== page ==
- In a drive to protect the environment, set aside spectacular landscapes for future generation and attract more tourists, the South African government plans to establish new national parks and increase protected areas. The Ministry of Environment and Tourism has budgeted to buy lands for conservation.
South African Minister of Environmental Affairs and Tourism, Marthinus van Schalkwyk, announced this in a speech today, presenting the Ministry's budget to the parliament. The Ministry was to introduce "new parks" and a "new approach" to conservation, Mr Schalkwyk said.
He said that South Africa was to take its international responsibilities seriously, the Minister emphasised. As a signatory to the Convention on Biological Diversity, South Africa is committed to the goal of ensuring that at least 10 percent of all land is protected, "which will in turn help us to ensure the long-term future of our natural resources."
Minister Schalkwyk revealed that over the next three years, the South African government has budgeted rand 123 million (euro 16 million) - or rand 41 million (euro 5.4 million) annually - for land acquisition for new national parks. "We expect a further rand 160 million [euro 21 million] per year over the same period to be added to our efforts by the local and international donor community," the Minister said.
The Department of Water Affairs and Forestry was also to be contributing more than 33,300 hectares of indigenous forests for the realisation of the proposed Garden Route Mega Reserve initiative - a giant reserve in the Cape provinces - and the Blyde Canyon National Park, a spectacular valley close to the Krüger National Park.
These initiatives are connected to the South African government's long-term plans of developing three "mega-reserves", streching over large landscapes and environs. This includes the Tankwa Karoo-Cederberg reserve - stretching from the Great Karoo to the West Coast - the Baviaanskloof reserve in the Eastern Cape and a mega-reserve stretching from the Great Karoo south over the Swartberg mountains to the southern Cape coast.
Minister Schalkwyk announced that the government also planned to finalise the amalgamation of the Qwaqwa Protected Area in the Free State with the Golden Gate National Park - "establishing the single largest grassland National Park in South Africa thus far." These two parks lie in the Drakensberg and Maluti Mountains, at the Lesotho border.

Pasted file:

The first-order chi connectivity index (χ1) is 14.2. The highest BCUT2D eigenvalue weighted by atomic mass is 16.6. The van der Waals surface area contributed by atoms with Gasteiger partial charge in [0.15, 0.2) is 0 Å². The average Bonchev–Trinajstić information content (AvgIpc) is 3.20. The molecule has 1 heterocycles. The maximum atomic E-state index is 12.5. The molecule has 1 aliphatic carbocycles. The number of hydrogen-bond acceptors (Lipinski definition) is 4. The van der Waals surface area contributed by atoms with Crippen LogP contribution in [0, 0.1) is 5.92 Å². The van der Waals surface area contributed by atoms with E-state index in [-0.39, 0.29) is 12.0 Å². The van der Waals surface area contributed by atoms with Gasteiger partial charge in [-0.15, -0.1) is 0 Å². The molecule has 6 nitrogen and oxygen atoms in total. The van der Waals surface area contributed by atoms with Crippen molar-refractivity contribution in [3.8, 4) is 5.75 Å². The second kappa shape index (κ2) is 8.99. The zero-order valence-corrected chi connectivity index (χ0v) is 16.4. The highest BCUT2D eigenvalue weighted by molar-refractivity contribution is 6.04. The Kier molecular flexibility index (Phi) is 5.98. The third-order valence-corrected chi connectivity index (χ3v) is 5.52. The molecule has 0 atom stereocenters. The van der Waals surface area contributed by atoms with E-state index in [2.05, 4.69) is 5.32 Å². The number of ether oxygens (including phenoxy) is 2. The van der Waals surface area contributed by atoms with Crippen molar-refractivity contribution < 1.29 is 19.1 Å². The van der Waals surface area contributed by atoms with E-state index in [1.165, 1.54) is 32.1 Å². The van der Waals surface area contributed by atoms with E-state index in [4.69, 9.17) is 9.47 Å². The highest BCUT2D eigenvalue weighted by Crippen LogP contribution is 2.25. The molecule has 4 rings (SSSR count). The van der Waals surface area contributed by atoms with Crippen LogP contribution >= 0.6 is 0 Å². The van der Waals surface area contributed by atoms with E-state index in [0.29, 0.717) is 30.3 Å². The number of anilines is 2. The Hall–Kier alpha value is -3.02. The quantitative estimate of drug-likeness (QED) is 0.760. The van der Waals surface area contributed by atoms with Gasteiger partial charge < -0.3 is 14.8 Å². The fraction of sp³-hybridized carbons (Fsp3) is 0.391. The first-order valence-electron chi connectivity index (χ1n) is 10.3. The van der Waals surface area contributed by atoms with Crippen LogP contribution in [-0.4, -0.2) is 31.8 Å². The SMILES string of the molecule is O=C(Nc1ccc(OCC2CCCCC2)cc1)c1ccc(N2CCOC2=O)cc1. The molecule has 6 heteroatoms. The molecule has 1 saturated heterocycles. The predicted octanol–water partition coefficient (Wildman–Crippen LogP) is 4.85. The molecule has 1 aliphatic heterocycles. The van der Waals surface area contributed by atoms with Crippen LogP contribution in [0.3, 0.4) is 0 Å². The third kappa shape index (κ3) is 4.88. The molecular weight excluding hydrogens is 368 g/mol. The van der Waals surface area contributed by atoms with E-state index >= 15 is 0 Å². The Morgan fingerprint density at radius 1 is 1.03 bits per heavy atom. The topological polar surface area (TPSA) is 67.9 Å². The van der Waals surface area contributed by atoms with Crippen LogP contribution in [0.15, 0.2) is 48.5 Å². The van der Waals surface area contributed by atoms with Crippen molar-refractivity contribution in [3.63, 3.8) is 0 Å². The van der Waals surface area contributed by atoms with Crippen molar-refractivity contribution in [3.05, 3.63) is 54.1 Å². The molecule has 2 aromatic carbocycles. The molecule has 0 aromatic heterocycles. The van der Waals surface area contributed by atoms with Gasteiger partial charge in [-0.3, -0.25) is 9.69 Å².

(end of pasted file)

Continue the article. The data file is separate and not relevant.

To realise these conserverstion schemes, the Minister of the coservative NNP party said there would have to be made changes in South Africa's legislation regarding protected areas. His Ministry was to present legislative amendments to parliament, "addressing issues of cooperative governance with provincial and local authorities, and empowering our Department to conclude fair negotiations with communities and private land owners for the inclusion of some of their land in our protected areas."
- For the first time, the management framework will be in place to make sure that protected areas function as an economic engine for the area in which they are situated, Mr Schalkwyk said. "This is a key part of our vision to reconcile communities with their environment," he added.
The Minister, who is also responsible for tourism to South Africa, also saw this environmental issue as a part of South African efforts to increase increase tourism in the country. South Africa is one of the continent's major tourist destination - including its many national parks - and the industry is looking back on years of solid growth.
- The Environmental Affairs and Tourism portfolio embodies the best of the New South Africa, the Minister concluded. "It embraces the understanding that poverty alleviation, job creation and real growth requires the long-term protection and appreciation of our natural resources," the holder of the portfolio added.
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